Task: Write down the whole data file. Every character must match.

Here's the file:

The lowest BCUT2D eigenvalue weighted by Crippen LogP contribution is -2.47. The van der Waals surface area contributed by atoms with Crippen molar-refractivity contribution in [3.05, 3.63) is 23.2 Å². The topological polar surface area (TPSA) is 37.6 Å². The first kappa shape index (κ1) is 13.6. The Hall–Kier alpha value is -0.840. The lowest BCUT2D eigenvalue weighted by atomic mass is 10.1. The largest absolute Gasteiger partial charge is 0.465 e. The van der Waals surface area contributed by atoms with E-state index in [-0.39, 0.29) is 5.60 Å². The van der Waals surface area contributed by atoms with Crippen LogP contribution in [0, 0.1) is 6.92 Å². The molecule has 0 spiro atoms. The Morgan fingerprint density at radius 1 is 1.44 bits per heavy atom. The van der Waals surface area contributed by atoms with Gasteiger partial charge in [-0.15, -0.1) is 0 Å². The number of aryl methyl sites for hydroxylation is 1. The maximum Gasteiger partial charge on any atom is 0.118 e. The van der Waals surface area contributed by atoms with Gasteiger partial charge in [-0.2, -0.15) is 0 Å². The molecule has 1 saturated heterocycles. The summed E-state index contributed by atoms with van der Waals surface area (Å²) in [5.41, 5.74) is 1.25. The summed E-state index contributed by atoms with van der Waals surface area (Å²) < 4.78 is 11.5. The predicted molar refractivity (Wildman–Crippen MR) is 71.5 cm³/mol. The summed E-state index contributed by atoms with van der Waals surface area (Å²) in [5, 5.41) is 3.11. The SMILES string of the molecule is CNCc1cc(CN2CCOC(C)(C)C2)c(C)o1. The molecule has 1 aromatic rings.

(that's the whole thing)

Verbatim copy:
The lowest BCUT2D eigenvalue weighted by Crippen LogP contribution is -2.47. The van der Waals surface area contributed by atoms with Crippen molar-refractivity contribution in [3.05, 3.63) is 23.2 Å². The topological polar surface area (TPSA) is 37.6 Å². The first kappa shape index (κ1) is 13.6. The Hall–Kier alpha value is -0.840. The lowest BCUT2D eigenvalue weighted by atomic mass is 10.1. The largest absolute Gasteiger partial charge is 0.465 e. The van der Waals surface area contributed by atoms with E-state index in [-0.39, 0.29) is 5.60 Å². The van der Waals surface area contributed by atoms with Crippen LogP contribution in [0, 0.1) is 6.92 Å². The molecule has 0 spiro atoms. The Morgan fingerprint density at radius 1 is 1.44 bits per heavy atom. The van der Waals surface area contributed by atoms with Gasteiger partial charge in [-0.15, -0.1) is 0 Å². The number of aryl methyl sites for hydroxylation is 1. The maximum Gasteiger partial charge on any atom is 0.118 e. The van der Waals surface area contributed by atoms with Gasteiger partial charge in [-0.2, -0.15) is 0 Å². The molecule has 1 saturated heterocycles. The summed E-state index contributed by atoms with van der Waals surface area (Å²) in [5.41, 5.74) is 1.25. The summed E-state index contributed by atoms with van der Waals surface area (Å²) < 4.78 is 11.5. The predicted molar refractivity (Wildman–Crippen MR) is 71.5 cm³/mol. The summed E-state index contributed by atoms with van der Waals surface area (Å²) in [5, 5.41) is 3.11. The SMILES string of the molecule is CNCc1cc(CN2CCOC(C)(C)C2)c(C)o1. The molecule has 1 aromatic rings.